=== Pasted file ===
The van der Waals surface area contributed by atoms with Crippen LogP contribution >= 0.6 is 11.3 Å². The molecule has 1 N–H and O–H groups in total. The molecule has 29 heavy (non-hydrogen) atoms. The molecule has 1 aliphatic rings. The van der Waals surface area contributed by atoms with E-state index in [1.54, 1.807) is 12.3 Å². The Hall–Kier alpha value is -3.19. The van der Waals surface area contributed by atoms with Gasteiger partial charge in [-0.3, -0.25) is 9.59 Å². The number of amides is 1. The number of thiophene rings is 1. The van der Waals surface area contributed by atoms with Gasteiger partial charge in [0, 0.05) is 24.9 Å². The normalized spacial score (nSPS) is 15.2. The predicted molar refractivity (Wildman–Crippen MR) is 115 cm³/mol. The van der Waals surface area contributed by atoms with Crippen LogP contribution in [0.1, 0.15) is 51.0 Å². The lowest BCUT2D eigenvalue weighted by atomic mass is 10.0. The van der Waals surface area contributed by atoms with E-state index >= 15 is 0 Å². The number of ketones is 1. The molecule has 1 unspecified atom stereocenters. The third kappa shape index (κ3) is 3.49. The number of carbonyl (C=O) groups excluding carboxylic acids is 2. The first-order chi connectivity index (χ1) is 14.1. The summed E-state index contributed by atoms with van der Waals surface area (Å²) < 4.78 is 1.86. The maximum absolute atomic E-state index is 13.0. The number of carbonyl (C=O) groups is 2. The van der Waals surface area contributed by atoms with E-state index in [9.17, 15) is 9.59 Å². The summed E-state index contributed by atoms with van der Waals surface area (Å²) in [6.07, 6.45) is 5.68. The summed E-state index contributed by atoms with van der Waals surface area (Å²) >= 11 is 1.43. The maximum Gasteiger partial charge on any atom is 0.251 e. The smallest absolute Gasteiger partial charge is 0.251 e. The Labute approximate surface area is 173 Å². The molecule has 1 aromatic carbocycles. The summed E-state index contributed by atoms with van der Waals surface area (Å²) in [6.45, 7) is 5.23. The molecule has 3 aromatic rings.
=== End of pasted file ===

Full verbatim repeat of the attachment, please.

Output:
The van der Waals surface area contributed by atoms with Crippen LogP contribution >= 0.6 is 11.3 Å². The molecule has 1 N–H and O–H groups in total. The molecule has 29 heavy (non-hydrogen) atoms. The molecule has 1 aliphatic rings. The van der Waals surface area contributed by atoms with E-state index in [1.54, 1.807) is 12.3 Å². The Hall–Kier alpha value is -3.19. The van der Waals surface area contributed by atoms with Gasteiger partial charge in [-0.3, -0.25) is 9.59 Å². The number of amides is 1. The number of thiophene rings is 1. The van der Waals surface area contributed by atoms with Gasteiger partial charge in [0, 0.05) is 24.9 Å². The normalized spacial score (nSPS) is 15.2. The predicted molar refractivity (Wildman–Crippen MR) is 115 cm³/mol. The van der Waals surface area contributed by atoms with Crippen LogP contribution in [0.1, 0.15) is 51.0 Å². The lowest BCUT2D eigenvalue weighted by atomic mass is 10.0. The van der Waals surface area contributed by atoms with E-state index >= 15 is 0 Å². The number of ketones is 1. The molecule has 1 unspecified atom stereocenters. The third kappa shape index (κ3) is 3.49. The number of carbonyl (C=O) groups excluding carboxylic acids is 2. The first-order chi connectivity index (χ1) is 14.1. The summed E-state index contributed by atoms with van der Waals surface area (Å²) < 4.78 is 1.86. The maximum absolute atomic E-state index is 13.0. The number of carbonyl (C=O) groups is 2. The van der Waals surface area contributed by atoms with E-state index in [9.17, 15) is 9.59 Å². The summed E-state index contributed by atoms with van der Waals surface area (Å²) in [6.07, 6.45) is 5.68. The summed E-state index contributed by atoms with van der Waals surface area (Å²) >= 11 is 1.43. The maximum Gasteiger partial charge on any atom is 0.251 e. The smallest absolute Gasteiger partial charge is 0.251 e. The Labute approximate surface area is 173 Å². The molecule has 1 aromatic carbocycles. The summed E-state index contributed by atoms with van der Waals surface area (Å²) in [6.45, 7) is 5.23. The molecule has 3 aromatic rings.